Sir, madam please be kind enough to stand aside. Teacher is taking centrestage

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Students attend a class after authorities allowed schools to conduct classes for students of 1st to 5th standard as part of easing of COVID-19 induced restrictions, in Gurugram, Tuesday, Oct. 5, 2021. PTI

Thiruvananthapuram: If honorifics had a hierarchy, the word to address males in positions of power, 'sir', is historically placed many notches above 'madam', the honorific used to address women who are to be officially granted respect.

Sir comes from the French word 'sieur', meaning 'Lord'. Madam but is a patriarchal coinage that is condescending towards women and, like sir, is derived from the French 'madame', which means 'my lady'. In male-dominated France, Lords have always shown the ladies their place. When the English adapted these words, they kept the hierarchy intact.

So when teachers are identified on a gender basis in schools as 'sir' and 'madam', it becomes the first lesson in gender discrimination.

Sensing the injustice, the Kerala State Commission for Protection of Child Rights has ordered the use of these honorifics be done away with. Instead, the Commission wants the gender-neutral word teacher to be used for both males and females.

"People who teach in schools should be called teachers without any gender discrimination," the Child Rights Commission said in its latest order. "Teacher is the most suitable word to address teachers with the utmost respect and without gender discrimination," the Commission said.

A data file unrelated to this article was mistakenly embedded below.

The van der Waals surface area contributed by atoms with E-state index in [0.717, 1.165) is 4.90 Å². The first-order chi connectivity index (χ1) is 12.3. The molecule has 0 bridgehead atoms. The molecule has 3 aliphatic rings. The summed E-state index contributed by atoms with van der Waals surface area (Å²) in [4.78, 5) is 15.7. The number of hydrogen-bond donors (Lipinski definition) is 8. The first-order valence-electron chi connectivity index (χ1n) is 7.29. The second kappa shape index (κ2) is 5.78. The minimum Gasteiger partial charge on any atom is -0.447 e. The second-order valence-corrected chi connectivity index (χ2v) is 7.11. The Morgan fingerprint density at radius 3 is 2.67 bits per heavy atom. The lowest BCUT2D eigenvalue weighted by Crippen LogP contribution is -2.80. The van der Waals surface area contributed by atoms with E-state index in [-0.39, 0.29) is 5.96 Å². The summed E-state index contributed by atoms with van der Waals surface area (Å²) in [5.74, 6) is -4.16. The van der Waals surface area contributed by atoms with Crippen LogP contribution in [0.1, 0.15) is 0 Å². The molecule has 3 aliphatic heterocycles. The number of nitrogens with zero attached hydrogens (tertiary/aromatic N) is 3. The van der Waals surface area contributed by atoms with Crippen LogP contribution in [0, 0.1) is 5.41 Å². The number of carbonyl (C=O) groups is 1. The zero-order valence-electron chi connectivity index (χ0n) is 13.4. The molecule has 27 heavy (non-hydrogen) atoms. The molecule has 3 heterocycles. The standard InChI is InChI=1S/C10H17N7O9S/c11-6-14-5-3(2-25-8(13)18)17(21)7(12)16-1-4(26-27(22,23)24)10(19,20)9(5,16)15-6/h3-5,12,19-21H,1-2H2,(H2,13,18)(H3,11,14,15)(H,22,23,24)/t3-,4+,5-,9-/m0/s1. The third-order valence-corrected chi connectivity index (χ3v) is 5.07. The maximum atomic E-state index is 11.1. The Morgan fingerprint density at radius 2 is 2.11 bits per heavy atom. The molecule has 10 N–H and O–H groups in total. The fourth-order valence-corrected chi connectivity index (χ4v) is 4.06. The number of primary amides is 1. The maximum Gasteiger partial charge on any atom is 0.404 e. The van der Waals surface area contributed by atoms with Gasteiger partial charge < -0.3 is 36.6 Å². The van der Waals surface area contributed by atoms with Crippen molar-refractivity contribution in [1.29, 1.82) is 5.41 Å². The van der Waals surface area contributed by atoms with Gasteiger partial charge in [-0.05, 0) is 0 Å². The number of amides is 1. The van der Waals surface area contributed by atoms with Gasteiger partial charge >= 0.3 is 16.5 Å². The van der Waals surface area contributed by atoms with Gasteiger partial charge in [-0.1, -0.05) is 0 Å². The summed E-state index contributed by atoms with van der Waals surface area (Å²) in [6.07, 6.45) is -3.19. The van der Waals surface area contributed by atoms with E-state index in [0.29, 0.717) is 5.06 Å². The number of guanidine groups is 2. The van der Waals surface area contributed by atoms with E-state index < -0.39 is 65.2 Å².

The two-member bench of the Commission - chairperson K V Manoj Kumar and member C Vijayakumar - instructed the director of the General Education Department to take the necessary steps to pass on the order to all schools in the state. The director has been asked to submit an action taken report within two months.

"The honorifics 'sir' and 'madam' do not match up to the idea of a teacher. Adopting the word 'teacher' would not only ensure gender equality but it would also bring students and teachers closer," the Commission said.

The Commission's order was issued on a petition filed by social activist Boban Mattumantha who argued that the use of 'sir' and 'madam' was a violation of Articles 14 (equality before law), 15 (non-discrimination on the grounds of religion, race, caste, sex or place of birth) and 19(1) (freedom of speech and expression).

"There are already concerns about how to address transgender teachers," Boban said in his petition. Boban argued that schools play a primary role in creating unnecessary gender divides in children. "Addressing teachers as 'sir' and 'madam' is one way of reinforcing such differences," he said. Boban also termed these honorifics as "colonial remnants".

Boban has also written to Governor Arif Mohammed Khan to put an end to the use of 'sir' and 'madam' in higher education institutions.

In the West, students do not even use 'teacher' but more formal honorifics like Ms, Mrs and Mr to address their teachers. It is widely held that Mr and Mrs are equal in perception. 

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